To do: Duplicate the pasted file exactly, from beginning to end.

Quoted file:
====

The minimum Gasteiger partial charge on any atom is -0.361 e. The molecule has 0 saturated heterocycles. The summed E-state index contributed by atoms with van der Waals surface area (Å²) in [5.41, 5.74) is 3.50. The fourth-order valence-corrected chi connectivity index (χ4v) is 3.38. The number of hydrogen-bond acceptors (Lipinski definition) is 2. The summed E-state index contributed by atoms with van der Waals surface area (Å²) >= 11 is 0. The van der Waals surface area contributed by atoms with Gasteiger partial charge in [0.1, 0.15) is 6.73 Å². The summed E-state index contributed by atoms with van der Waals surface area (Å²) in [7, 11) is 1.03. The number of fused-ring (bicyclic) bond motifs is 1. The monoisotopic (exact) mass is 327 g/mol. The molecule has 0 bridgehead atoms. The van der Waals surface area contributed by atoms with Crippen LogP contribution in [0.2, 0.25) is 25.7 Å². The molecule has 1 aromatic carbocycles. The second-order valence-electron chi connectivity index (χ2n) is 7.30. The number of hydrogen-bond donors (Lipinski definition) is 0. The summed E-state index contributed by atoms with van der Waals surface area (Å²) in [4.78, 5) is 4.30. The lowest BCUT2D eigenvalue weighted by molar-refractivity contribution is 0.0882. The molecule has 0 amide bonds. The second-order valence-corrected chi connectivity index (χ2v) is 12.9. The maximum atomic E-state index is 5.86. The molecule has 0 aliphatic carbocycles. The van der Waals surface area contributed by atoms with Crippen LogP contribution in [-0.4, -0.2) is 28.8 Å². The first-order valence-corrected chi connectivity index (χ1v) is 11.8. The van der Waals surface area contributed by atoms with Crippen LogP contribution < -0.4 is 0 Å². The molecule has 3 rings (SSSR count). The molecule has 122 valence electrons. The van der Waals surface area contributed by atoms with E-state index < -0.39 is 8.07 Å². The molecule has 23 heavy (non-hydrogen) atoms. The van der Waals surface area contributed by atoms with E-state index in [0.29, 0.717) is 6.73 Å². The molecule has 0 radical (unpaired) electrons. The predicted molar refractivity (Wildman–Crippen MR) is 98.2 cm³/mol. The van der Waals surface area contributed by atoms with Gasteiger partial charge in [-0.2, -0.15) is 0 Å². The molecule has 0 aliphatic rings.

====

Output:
The minimum Gasteiger partial charge on any atom is -0.361 e. The molecule has 0 saturated heterocycles. The summed E-state index contributed by atoms with van der Waals surface area (Å²) in [5.41, 5.74) is 3.50. The fourth-order valence-corrected chi connectivity index (χ4v) is 3.38. The number of hydrogen-bond acceptors (Lipinski definition) is 2. The summed E-state index contributed by atoms with van der Waals surface area (Å²) >= 11 is 0. The van der Waals surface area contributed by atoms with Gasteiger partial charge in [0.1, 0.15) is 6.73 Å². The summed E-state index contributed by atoms with van der Waals surface area (Å²) in [7, 11) is 1.03. The number of fused-ring (bicyclic) bond motifs is 1. The monoisotopic (exact) mass is 327 g/mol. The molecule has 0 bridgehead atoms. The van der Waals surface area contributed by atoms with Crippen LogP contribution in [0.2, 0.25) is 25.7 Å². The molecule has 1 aromatic carbocycles. The second-order valence-electron chi connectivity index (χ2n) is 7.30. The number of hydrogen-bond donors (Lipinski definition) is 0. The summed E-state index contributed by atoms with van der Waals surface area (Å²) in [4.78, 5) is 4.30. The lowest BCUT2D eigenvalue weighted by molar-refractivity contribution is 0.0882. The molecule has 0 amide bonds. The second-order valence-corrected chi connectivity index (χ2v) is 12.9. The maximum atomic E-state index is 5.86. The molecule has 0 aliphatic carbocycles. The van der Waals surface area contributed by atoms with Crippen LogP contribution in [-0.4, -0.2) is 28.8 Å². The first-order valence-corrected chi connectivity index (χ1v) is 11.8. The van der Waals surface area contributed by atoms with Crippen LogP contribution < -0.4 is 0 Å². The molecule has 3 rings (SSSR count). The molecule has 122 valence electrons. The van der Waals surface area contributed by atoms with E-state index < -0.39 is 8.07 Å². The molecule has 23 heavy (non-hydrogen) atoms. The van der Waals surface area contributed by atoms with E-state index in [0.29, 0.717) is 6.73 Å². The molecule has 0 radical (unpaired) electrons. The predicted molar refractivity (Wildman–Crippen MR) is 98.2 cm³/mol. The van der Waals surface area contributed by atoms with Gasteiger partial charge in [-0.2, -0.15) is 0 Å². The molecule has 0 aliphatic rings.